MIT lets undersea robot make its own decisions

Scientists at the Massachusetts Institute of Technology (MIT) have developed a new system for underwater robots that can “think” for themselves.

The robots can make high-level decisions for achieving mission goals.

Scientists have tested the system on several autonomous underwater vehicles (AUVs) off the west coast of Australia. They passed with flying colours.

The robots can devise a plan for the mission, select locations for exploring and work within timeframes, Brian Williams, a professor of astronautics and aeronautics at MIT, who helped design the system, told Tech Times.

The robot can also make the decision to abort a task if an emergency arises.

“We wanted to show that these vehicles could plan their own missions, and execute, adapt, and re-plan them alone, without human support,” said Williams. “With this system, we were showing we could safely zigzag all the way around the reef, like an obstacle course.”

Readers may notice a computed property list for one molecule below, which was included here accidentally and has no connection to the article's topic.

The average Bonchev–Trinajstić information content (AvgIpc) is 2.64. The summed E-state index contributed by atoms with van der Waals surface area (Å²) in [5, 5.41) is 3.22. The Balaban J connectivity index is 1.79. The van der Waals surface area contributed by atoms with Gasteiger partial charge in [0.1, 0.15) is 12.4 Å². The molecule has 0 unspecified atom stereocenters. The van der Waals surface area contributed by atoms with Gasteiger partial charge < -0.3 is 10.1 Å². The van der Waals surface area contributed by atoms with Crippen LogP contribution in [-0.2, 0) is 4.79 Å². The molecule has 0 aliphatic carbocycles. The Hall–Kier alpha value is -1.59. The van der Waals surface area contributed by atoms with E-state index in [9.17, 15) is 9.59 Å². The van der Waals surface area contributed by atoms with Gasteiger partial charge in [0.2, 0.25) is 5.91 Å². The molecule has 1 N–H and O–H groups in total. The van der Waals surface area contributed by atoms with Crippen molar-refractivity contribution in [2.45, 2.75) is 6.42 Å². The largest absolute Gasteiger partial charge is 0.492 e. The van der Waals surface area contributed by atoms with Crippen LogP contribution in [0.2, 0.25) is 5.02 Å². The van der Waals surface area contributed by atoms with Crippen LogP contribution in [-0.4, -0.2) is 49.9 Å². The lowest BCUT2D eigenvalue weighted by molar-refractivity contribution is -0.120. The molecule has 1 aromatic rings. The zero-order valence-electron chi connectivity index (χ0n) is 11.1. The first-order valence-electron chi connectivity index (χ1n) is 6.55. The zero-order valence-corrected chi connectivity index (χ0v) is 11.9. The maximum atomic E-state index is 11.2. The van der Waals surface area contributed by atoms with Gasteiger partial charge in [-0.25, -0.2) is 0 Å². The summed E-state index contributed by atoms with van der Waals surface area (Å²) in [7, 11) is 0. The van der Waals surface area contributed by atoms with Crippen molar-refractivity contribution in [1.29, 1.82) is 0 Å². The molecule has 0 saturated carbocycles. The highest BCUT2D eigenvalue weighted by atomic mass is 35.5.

One part of the Enterprise system is called “captain,” which makes high-level decisions related to the entire mission. Another part of the system works like a navigator that plans out a route for achieving the mission goals. The Enterprise system also has a component that works like an engineer or a doctor, which repairs and diagnoses problems autonomously.

Bill Condie

Bill Condie

Bill Condie is a science journalist based in Adelaide, Australia.

Read science facts, not fiction...

There’s never been a more important time to explain the facts, cherish evidence-based knowledge and to showcase the latest scientific, technological and engineering breakthroughs. Cosmos is published by The Royal Institution of Australia, a charity dedicated to connecting people with the world of science. Financial contributions, however big or small, help us provide access to trusted science information at a time when the world needs it most. Please support us by making a donation or purchasing a subscription today.